Reclaiming anger


It is 10.30 on a Saturday morning and I am sitting on the floor in front of a woman with a rolled up towel laid out in front of me like a samurai sword. I bow over the towel and take seven deep breaths then I lift it over my head and yell “Ha!” as I whack it onto the floor in front of me. It lands with a dull and satisfying thud.

This morning I did not want to come here. I signed up for the workshop on a whim about a month ago because I’ve worked with Stacia and Gero from The Art of Relating before and I love what they do. They have an incredible presence, a state of being I aspire to. When the stars aligned and I was free for their next workshop I signed up without really thinking about it. In the intervening weeks, as other events crossed my path, I questioned my impulsiveness. After all, I don’t have a problem with anger, why would I need to reclaim it?

Bowing again over the towel I breathe five times, deep into my belly, my pelvis, my womb. I bring the towel up over my head again and whack the floor three times “Ha! Ha! Ha!”

Nevertheless I tend to trust my impulses and I had been curious about Stacia and Gero’s new workshop offerings for some time so I stuck with the plan.

Come this morning though, the day of the workshop, I found myself deeply reluctant. I delayed getting out of bed. I complained to my girlfriend about how late I’d been kept up the night before. I grumpily packed ugg boots and blankets and comfort food and my personal soothing herbal tea blend. I bribed myself to leave the house on time with the promise of a chai at the other end. I arrived at the workshop one minute before it was due to start, chai in hand, and considered it a personal victory over my lesser nature.

I bow for the last time, taking one deep breath, inhaling into every part of my body. I lift the towel and go crazy “Ha! Ha! Ha! Ha! Ha! Ha! Ha! Ha! Ha!” I beat the ground with everything I have but after 30 seconds I abruptly stop. I sit looking at my witness, chest heaving, arms shaking. A voice in my head says “I’m sorry, I’m sorry, I’m sorry, I’m sorry, I’m sorry” over and over and over. The facilitator invites us to debrief and I say the words out loud “I’m sorry.” and burst into tears.

A second ago I had witnessed my partner doing the exact same exercise. I relished her strength, her power, as she hit the floor with the towel. I welcomed the opportunity to hold space for her to do this and thoroughly enjoyed the process. Now that the towel is in my hands though I can’t connect with how I felt before, I can only feel the deep sense of wrongness for letting out this energy, for letting it be seen by someone else.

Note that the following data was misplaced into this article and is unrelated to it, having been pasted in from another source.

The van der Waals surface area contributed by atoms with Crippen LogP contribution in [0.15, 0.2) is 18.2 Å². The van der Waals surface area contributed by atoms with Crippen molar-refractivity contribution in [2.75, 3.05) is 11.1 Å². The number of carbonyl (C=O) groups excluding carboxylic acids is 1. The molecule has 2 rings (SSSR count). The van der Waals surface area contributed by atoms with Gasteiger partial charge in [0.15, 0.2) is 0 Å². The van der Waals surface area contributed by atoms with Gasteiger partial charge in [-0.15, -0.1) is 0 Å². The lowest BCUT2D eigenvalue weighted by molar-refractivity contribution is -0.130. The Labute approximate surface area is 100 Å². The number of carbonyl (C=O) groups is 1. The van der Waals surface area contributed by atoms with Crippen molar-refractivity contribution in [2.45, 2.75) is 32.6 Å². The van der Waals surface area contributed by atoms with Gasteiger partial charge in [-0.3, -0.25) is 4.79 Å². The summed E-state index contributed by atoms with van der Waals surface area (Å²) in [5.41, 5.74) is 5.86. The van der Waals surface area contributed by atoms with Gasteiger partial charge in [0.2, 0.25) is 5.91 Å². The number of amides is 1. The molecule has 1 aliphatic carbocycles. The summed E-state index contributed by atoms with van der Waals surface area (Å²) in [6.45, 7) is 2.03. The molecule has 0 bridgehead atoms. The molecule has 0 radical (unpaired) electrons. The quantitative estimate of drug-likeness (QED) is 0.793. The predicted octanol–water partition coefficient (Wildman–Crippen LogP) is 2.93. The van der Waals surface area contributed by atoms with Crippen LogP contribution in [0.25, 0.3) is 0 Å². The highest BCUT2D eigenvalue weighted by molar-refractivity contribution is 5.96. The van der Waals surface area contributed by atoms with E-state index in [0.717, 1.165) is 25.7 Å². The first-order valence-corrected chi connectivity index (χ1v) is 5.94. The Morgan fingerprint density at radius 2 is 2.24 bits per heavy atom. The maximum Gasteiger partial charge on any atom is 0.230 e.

My stifled sobs attract the attention of the facilitator “I wonder Kiri” she says gently “if there’s any sound that would like to come out.” I respond by howling, dissolving into the loud, open mouthed, ugly crying reserved for our most private moments. It feels like a blessing. As an adult I rarely give myself permission to go to that place and I throw myself into it. After a moment it subsides, leaving stunned silence in its place. I had no idea that was in me.

I was aware that I was afraid of other people’s anger but had no idea how effortlessly and emphatically I was suppressing my own. By the end of the day I am on a high. I bound out of the workshop space, buzzing with life, ideas and connections coursing through my brain. Sluggishness – lack of anger energy, procrastination – lack of anger energy, confusion and uncertainty – lack of anger energy. All these disparate, fuzzy issues in my life suddenly have a sharply defined core. The next morning I arrive at the workshop space half an hour early. Gone are the blankets and bribes, I know what’s coming now, I’d be lying if I said I’m not still scared but I’m ready. I’ve had a taste of what’s on the other side and I want more.

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